But he still couldn’t account for the cognitive difference. And short of this, how could you say he had a remotely viable theory of meaning? He could explain why philosophers inevitably failed, sure, but the truly important question, certainly, was why scientists managed to succeed. Our lives–not to mention our sanity–literally depend on the reliable way language gets things right–the fact that not all differances are equal. Just consider the crucial ethical role of the past, the way crimes only become crimes after the fact. What about Holocaust deniers? You deconstruct them, they deconstruct your deconstructions, and…

Do we call it a draw? Infinitely defer the penalty kicks?

Needless to say I have a very different way of looking at things now. I still find it amazing the amount of water Derrida still draws in certain academic circles–but this just means that too few of my old professors are dead. The atavistic philosophies that seem to be replacing him strike me as even worse: whenever someone begins discussing Meillasoux or Badiou I always bring up Chaitin and his contention that mathematics is a branch of physics. Simply raising this claim, I remind them, relativizes their claims. I don’t need to be right, only cogent, and they find themselves back in the lap of ‘correlation,’ as they call it.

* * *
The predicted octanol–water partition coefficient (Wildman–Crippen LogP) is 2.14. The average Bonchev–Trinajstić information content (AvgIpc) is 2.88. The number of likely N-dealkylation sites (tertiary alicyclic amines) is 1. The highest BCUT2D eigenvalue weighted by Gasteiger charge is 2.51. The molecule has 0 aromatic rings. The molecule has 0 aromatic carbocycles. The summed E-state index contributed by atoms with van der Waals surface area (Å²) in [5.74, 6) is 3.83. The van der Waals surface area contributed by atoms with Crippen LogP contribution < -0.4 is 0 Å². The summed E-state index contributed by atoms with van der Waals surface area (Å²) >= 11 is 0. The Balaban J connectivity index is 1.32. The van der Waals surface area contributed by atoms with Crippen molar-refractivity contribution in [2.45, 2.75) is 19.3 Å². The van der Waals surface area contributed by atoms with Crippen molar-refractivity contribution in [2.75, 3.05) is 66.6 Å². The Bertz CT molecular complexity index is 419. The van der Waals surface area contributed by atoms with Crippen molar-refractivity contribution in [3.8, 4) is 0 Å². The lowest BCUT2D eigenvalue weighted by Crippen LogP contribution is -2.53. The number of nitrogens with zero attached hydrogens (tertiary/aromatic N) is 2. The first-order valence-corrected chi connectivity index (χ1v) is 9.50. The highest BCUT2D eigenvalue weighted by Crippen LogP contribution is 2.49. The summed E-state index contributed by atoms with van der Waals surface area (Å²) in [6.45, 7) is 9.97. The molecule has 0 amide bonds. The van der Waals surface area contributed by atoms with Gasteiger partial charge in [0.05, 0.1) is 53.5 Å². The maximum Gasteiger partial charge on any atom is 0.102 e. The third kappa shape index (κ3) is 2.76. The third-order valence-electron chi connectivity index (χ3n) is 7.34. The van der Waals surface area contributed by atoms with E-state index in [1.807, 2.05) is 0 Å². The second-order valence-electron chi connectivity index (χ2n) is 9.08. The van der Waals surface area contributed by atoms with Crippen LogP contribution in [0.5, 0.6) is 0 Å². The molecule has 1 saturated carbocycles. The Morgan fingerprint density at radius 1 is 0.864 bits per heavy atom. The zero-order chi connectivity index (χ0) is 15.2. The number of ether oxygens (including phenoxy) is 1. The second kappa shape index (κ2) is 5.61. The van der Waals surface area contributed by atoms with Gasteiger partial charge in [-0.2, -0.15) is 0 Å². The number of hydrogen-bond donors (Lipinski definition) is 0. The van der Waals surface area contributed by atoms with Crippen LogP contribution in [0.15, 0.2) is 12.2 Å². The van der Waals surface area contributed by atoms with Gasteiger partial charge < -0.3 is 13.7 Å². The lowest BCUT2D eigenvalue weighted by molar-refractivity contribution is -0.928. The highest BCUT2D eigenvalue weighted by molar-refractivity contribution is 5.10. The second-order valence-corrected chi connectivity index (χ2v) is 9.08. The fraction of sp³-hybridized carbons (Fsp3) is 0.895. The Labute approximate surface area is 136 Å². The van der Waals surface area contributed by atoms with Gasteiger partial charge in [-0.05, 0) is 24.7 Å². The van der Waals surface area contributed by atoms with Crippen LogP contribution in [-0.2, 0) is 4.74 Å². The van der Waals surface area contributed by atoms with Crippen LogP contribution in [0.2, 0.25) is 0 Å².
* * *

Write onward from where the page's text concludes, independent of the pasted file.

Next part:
Which is to say, the ancient dilemma of the cognitive difference.

Naturalists don’t pretend to have solved this problem. They simply point out that not all claims are equal, and that when it comes to theory, scientific claims seem to be far and away the most reliable game it town. So, if we want to understand what the cognitive difference is, we’ll have to wait for science to pick its disordered way meticulously forward. And hopefully, we philosophers, groping in the dark the way we do, will happen upon some of the concepts it needs. A trunk here. A tail there.

And for some perverse reason, I now find myself stumbling in the most troubling–even terrifying–dark of them all, one that no one ‘serious’ seems even willing to entertain, though its spectre has hung like a haze about humanity since at least the ancient Greeks. The problem of nihilism.

At least I find myself back in the lap of a singular past. There’s no labyrinthine inside, no ‘absolute outside’ outside the dichotomy of inside/outside, just vectors of depletion and truncation, information that I happen to have and information I happen to lack. Derrida’s characterization of the formal structure of necessary insufficiency isn’t, as he wants to think, itself a performative exemplification of that very insufficiency so much as another garden variety distortion. There is no ‘cut’ between the past ‘as experienced’ and the past ‘as it is,’ but rather an informatic continuum of loss and distortion that either effectively integrates me into my environments or does not, ‘pasts’ that reliably engage the machinery of the present versus ‘pasts’ that do not.

Because the ‘past’ is nothing more than a kind of device, another bewildering dividend of evolution, one that can be refined, tuned to interact with other processes, onboard and off, as effectively as possible. It is neither window, nor screen–but a spade that allows us to rob those graves we need to. Party with the corpses.